Vision Ethiopia & ESAT call for papers
March 10, 2017
Vision Ethiopia, an independent network of Ethiopian scholars and professionals, in collaboration with the Ethiopian Satellite Television and Radio (ESAT), is pleased to announce that the Fourth Conference will be held on September 16 and 17 2017, in the Washington D.C. metro area. Abstract, and preferably the entire paper should be sent to email@example.com on or before, August 20 2017. The theme of the conference is National Unity and Building Democratic Institutions in Ethiopia.
The theme of the Fourth Conference builds upon the theme and deliberations of the Third Conference that was held from October 23 to 24, 2016. At the Third Conference, where there were over 25 moderators and panelists, speakers and participants resolved the urgent need to build institutions that map the transition from conflict to a post-conflict constitution making order. The videos are available at ESAT’s and other websites. The communique of the conference highlighted the issues and identified the actionable areas. Since October 2016 new conferences and town hall meetings were held in various parts of the world, and most conferences had deliberated on the reality in Ethiopia and underscored the need for transition. Analysts agree that the root causes of the conflict remain unresolved. Indications also suggest that fragmented low intensity conflicts and tensions are escalating in various parts of the country.
The Fourth Conference aims at addressing two critical issues that are the cornerstones of successful transitions. They are rebuilding national unity and creating and maintaining effective institutions, be they formal or informal. The continuity of the Ethiopian state with its territorial integrity, the unity of its diverse population, and their democratic aspirations are critically dependent on the quality and strength of institutions. The protection and cultivation of an enduring and evolving national unity and sovereignty of Ethiopia, through effective institutions, are the central tenets of a meaningful national discourse on transition in the context of Ethiopia. Moreover, the management of national crisis, the process of transition from conflict to post-conflict order, and cultivation of an enduring and stable political, economic, security and social system in Ethiopia requires addressing the challenges of building effective and reliable local and national institutions. Formal and national institutions should have a number of attributes which should include, consistent with theory: shared national values, sets of functioning rules for decentralization, ethical standards, procedures and norms designed to constrain those in authority, reliable system of entry to and exit from political power, and ensure the freedom and rights of the governed.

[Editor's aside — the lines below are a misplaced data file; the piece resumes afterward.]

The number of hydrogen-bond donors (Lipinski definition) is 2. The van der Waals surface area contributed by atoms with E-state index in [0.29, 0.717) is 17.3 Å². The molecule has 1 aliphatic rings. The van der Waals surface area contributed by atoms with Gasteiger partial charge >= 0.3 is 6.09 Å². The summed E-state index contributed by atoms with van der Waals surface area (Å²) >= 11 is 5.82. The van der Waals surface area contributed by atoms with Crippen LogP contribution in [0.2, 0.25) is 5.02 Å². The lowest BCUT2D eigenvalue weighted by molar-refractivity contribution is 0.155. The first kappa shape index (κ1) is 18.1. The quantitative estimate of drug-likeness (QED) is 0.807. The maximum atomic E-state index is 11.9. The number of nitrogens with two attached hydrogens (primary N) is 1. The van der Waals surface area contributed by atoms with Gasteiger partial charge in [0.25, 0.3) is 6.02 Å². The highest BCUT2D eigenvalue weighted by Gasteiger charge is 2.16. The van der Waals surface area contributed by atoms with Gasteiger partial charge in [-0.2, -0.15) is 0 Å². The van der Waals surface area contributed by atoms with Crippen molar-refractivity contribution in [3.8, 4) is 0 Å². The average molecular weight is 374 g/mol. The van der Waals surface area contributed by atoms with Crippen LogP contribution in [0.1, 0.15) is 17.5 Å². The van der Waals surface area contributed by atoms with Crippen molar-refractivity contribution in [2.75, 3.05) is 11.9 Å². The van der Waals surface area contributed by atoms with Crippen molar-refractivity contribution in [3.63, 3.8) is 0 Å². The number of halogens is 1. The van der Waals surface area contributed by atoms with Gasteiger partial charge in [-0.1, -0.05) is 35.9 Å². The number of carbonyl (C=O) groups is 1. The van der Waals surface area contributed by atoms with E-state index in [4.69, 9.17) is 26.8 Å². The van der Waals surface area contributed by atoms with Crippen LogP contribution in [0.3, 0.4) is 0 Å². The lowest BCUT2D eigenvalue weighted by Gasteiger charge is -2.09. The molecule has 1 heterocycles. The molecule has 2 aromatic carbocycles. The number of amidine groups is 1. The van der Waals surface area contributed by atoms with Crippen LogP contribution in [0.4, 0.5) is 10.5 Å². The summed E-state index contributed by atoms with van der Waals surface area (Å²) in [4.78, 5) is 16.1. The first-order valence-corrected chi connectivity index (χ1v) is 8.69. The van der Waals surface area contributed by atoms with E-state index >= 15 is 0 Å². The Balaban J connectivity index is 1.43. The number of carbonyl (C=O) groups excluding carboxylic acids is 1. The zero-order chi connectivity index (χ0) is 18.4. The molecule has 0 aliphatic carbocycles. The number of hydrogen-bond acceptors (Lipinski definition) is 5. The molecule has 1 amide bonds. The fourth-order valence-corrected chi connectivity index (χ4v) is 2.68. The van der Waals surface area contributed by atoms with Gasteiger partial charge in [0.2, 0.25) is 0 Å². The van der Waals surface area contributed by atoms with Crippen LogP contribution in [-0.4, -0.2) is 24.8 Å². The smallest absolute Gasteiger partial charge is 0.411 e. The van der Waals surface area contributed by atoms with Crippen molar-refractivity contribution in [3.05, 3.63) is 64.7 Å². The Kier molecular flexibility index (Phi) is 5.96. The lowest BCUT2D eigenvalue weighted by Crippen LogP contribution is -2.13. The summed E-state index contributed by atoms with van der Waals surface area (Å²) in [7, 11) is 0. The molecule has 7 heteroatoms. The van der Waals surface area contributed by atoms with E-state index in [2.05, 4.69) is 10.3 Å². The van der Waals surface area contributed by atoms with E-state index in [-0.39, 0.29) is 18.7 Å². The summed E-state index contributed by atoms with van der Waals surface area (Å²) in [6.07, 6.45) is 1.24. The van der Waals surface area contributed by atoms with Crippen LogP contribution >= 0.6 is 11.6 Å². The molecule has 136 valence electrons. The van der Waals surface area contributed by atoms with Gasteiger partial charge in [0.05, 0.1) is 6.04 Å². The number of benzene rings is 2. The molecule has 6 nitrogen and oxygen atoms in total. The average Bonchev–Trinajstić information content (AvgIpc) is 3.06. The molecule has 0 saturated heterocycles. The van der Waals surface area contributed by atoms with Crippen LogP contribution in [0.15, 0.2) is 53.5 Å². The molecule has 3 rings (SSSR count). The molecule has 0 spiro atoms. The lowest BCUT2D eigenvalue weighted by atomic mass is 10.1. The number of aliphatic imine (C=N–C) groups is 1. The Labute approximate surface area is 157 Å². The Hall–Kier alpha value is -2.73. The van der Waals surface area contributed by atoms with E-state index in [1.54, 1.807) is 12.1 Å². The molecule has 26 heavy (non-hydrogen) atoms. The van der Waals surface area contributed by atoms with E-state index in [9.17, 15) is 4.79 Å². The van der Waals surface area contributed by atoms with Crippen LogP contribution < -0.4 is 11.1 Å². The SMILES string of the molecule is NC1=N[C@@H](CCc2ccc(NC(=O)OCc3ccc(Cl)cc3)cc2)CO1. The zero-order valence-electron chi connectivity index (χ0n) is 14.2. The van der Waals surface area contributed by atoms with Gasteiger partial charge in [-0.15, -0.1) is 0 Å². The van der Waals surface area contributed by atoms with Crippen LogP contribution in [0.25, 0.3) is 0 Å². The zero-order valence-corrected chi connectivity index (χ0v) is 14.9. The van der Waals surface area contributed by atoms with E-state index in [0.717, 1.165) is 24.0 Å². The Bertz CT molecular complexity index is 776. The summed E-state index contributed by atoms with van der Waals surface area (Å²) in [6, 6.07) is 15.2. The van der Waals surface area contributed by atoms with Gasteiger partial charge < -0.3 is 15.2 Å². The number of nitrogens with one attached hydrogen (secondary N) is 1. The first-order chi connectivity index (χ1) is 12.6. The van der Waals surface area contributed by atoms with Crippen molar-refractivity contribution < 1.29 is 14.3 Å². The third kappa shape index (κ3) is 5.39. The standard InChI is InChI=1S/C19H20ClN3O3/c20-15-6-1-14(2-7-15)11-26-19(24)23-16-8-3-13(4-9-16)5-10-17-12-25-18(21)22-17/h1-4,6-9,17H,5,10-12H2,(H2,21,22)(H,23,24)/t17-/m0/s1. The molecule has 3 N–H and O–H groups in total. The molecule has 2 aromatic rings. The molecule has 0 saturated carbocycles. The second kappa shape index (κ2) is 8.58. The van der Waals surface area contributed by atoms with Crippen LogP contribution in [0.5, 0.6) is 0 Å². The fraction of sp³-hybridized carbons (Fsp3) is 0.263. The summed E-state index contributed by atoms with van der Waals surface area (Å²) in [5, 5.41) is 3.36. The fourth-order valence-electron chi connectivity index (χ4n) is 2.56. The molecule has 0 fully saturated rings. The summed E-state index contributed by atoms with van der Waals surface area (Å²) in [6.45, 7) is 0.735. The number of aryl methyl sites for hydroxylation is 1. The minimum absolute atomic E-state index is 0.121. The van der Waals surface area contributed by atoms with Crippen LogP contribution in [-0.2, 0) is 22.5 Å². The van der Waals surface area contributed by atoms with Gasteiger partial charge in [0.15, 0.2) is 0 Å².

Unity is intricately connected with political institutions and national defense and security organs that protect and defend the rights and sovereignty of an internationally recognized territory. However, national unity will not be ensured unless political organizations find a formula so that the central power reflects shared values and identities. National and regional institutions, including security, justice, economic and education systems need to respect the rights of majorities and minorities, those who cherish dual or multiple identities and those who do not see conflict or competition between regional/local identity and national identity. It is imperative to note that without national institutions, participatory democracy, the rule of law, freedom and rights of citizens, gender equality, and credible electoral systems we cannot resolve the conflict that the country has unfortunately entered into. At the same time, evidence also indicates that creating a mono-ethnic or faith republic does not ensure citizens to live in peace, democracy, and prosperity.
The Conference has the following interconnected sub-themes that we would like panelists to address in depth, using their research-based analysis geared towards the building and strengthening of institutions in post-conflict Ethiopia:
government that upholds the principles of unity in diversity, fairness and justice;
well as upholding values, customs, and traditional practices that can be fused to be enshrined in national identity/symbols and legal instruments;